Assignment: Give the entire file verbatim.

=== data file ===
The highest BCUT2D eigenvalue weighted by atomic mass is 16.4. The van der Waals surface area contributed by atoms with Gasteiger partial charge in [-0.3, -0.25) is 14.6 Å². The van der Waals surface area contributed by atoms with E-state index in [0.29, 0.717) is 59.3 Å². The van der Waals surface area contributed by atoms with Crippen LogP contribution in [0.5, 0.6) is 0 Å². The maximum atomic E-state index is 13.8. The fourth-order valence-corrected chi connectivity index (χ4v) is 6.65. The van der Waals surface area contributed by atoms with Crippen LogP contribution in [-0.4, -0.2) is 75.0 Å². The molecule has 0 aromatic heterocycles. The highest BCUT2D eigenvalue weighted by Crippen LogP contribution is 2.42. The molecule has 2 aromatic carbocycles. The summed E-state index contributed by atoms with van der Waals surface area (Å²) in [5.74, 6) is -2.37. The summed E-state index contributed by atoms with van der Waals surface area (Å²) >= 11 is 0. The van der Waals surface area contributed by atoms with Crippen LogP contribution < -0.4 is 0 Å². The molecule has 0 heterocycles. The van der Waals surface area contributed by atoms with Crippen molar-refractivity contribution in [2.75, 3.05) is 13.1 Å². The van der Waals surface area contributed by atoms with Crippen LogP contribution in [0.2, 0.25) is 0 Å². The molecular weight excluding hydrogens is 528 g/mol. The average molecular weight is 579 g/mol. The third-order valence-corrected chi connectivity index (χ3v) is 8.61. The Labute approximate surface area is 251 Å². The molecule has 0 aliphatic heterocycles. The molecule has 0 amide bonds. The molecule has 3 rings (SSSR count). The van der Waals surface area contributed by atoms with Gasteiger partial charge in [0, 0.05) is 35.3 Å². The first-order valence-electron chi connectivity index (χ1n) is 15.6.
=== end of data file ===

The highest BCUT2D eigenvalue weighted by atomic mass is 16.4. The van der Waals surface area contributed by atoms with Gasteiger partial charge in [-0.3, -0.25) is 14.6 Å². The van der Waals surface area contributed by atoms with E-state index in [0.29, 0.717) is 59.3 Å². The van der Waals surface area contributed by atoms with Crippen LogP contribution in [0.5, 0.6) is 0 Å². The maximum atomic E-state index is 13.8. The fourth-order valence-corrected chi connectivity index (χ4v) is 6.65. The van der Waals surface area contributed by atoms with Crippen LogP contribution in [-0.4, -0.2) is 75.0 Å². The molecule has 0 aromatic heterocycles. The highest BCUT2D eigenvalue weighted by Crippen LogP contribution is 2.42. The molecule has 2 aromatic carbocycles. The summed E-state index contributed by atoms with van der Waals surface area (Å²) in [5.74, 6) is -2.37. The summed E-state index contributed by atoms with van der Waals surface area (Å²) >= 11 is 0. The van der Waals surface area contributed by atoms with Crippen LogP contribution < -0.4 is 0 Å². The molecule has 0 heterocycles. The van der Waals surface area contributed by atoms with Crippen molar-refractivity contribution in [2.75, 3.05) is 13.1 Å². The van der Waals surface area contributed by atoms with Crippen LogP contribution in [0.2, 0.25) is 0 Å². The molecular weight excluding hydrogens is 528 g/mol. The average molecular weight is 579 g/mol. The third-order valence-corrected chi connectivity index (χ3v) is 8.61. The Labute approximate surface area is 251 Å². The molecule has 0 aliphatic heterocycles. The molecule has 0 amide bonds. The molecule has 3 rings (SSSR count). The van der Waals surface area contributed by atoms with Gasteiger partial charge in [0, 0.05) is 35.3 Å². The first-order valence-electron chi connectivity index (χ1n) is 15.6.